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A Simple Conversation


The community of Kisii, Kenya is a proud one. It’s a community of integrity and a community of traditions. It’s also a community where in 2010, 92% of young girls had undergone female genital mutilation.

Female genital mutilation is not an easy topic to speak about. It is as uncomfortable for communities practicing FGM to speak to outsiders about this issue as it is for the outsiders trying to communicate. Millions of dollars have been spent to battle FGM using shame. Days for Girls International is no stranger to topics that make people uncomfortable. DfG focuses principally on one such topic, one that goes unnoticed, but that literally affects every human being on the face of the earth: periods.

We don’t like to talk about menstrual hygiene. It can be embarrassing. There is blood involved. And yet, this is a simple biological process that over half the human population experiences, and without which no human being is able to been born. Without periods, there would be no people!

Days for Girls provides sustainable feminine hygiene kits and health education to girls and women who would otherwise go without. DfG works to break the barriers of silence and social stigmas surrounding this issue, to empower women and girls with the knowledge that they are beautiful, important, and worthy of care and protection. DfG works in 57 nations on 6 continents, in communities where women and girls have a limited ability to care for and speak about their bodies – communities like Kisii.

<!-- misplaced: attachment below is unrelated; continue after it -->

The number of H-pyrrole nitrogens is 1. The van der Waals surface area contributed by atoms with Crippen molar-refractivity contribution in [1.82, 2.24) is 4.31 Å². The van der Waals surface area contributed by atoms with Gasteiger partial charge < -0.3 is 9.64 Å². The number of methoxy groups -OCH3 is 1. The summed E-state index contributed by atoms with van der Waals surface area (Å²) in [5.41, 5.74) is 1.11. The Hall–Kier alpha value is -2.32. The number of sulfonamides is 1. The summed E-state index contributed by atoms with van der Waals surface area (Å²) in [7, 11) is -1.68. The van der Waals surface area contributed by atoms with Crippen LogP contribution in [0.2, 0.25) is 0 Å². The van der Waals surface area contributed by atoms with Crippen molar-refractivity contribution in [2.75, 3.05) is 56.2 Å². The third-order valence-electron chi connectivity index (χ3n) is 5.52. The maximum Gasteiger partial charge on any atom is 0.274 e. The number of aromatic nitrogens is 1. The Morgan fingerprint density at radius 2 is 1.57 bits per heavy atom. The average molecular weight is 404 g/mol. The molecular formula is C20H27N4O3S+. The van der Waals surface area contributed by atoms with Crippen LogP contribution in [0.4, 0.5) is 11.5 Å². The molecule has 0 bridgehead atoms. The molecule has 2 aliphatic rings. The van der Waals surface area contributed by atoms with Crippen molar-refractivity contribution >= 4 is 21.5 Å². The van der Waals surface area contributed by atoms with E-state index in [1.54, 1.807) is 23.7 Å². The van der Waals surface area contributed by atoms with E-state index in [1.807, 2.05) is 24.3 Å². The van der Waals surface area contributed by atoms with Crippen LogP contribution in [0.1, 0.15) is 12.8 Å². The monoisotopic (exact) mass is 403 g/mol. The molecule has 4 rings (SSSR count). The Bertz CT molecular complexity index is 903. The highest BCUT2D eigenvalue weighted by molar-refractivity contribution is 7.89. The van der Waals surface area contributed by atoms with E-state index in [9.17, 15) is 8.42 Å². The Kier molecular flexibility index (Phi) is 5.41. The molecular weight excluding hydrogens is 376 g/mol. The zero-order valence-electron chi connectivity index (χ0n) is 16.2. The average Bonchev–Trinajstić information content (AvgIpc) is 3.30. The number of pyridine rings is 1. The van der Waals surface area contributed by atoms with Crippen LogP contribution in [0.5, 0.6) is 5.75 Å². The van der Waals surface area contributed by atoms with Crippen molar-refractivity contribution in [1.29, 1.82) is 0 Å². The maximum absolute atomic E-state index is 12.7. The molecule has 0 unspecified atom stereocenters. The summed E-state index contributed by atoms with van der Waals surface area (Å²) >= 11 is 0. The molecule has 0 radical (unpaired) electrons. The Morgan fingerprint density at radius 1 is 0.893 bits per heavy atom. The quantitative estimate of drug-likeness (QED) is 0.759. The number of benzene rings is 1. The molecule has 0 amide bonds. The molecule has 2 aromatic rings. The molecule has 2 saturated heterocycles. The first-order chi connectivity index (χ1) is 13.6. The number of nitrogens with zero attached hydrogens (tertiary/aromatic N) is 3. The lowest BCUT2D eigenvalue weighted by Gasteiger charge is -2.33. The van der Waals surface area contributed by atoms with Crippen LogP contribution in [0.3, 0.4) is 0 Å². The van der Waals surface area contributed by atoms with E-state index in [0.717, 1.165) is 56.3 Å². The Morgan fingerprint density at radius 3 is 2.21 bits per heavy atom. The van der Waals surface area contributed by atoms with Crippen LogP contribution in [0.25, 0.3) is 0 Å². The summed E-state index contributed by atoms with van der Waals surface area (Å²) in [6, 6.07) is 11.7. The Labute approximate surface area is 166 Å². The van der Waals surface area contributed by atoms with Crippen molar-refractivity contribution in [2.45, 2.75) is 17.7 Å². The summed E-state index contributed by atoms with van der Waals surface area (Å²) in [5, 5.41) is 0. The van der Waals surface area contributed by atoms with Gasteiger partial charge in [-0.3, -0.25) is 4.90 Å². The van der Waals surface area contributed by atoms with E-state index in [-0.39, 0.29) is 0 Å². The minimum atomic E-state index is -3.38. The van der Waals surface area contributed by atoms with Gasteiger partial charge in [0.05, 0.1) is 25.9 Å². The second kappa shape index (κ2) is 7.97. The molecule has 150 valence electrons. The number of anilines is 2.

When DfG went to Kisii to distribute kits and conduct health education, we were invited to speak with the cutters in the community. DfG asked them to share about the right-of-passage ceremony that included, often unbeknownst to the girls participating, the cutting procedure. During this dialog, we learned about all the rich and wonderful aspects of a girl’s right-of-passage ceremony, and shared that we did not have an equivalent ceremony in the US. We said that we wished we had one. The cutters felt elevated, and seem pleased to know that we felt something about their culture was missing in our own culture. Then we told them that we were not there to make them wrong, nor to tell them to stop. We were there to acknowledge that Kenyan women, any woman, is beautiful and powerful naturally. We acknowledged their leadership and authority in their communities and asked them to consider making a new decision. Our approach was just to offer a possibility: what if it would be possible to honor a girl with the ceremony alone? Is it possible to cut out the cut? We asked them to join us in wearing a purple ribbon to indicate that women are beautiful and powerful naturally. They were the only leaders who could cut out the cut.

There was silence. After a minute that seemed like an eternity, one ululation broke through the room, and other voices joined it in affirmation. The cutters said they would consider the option.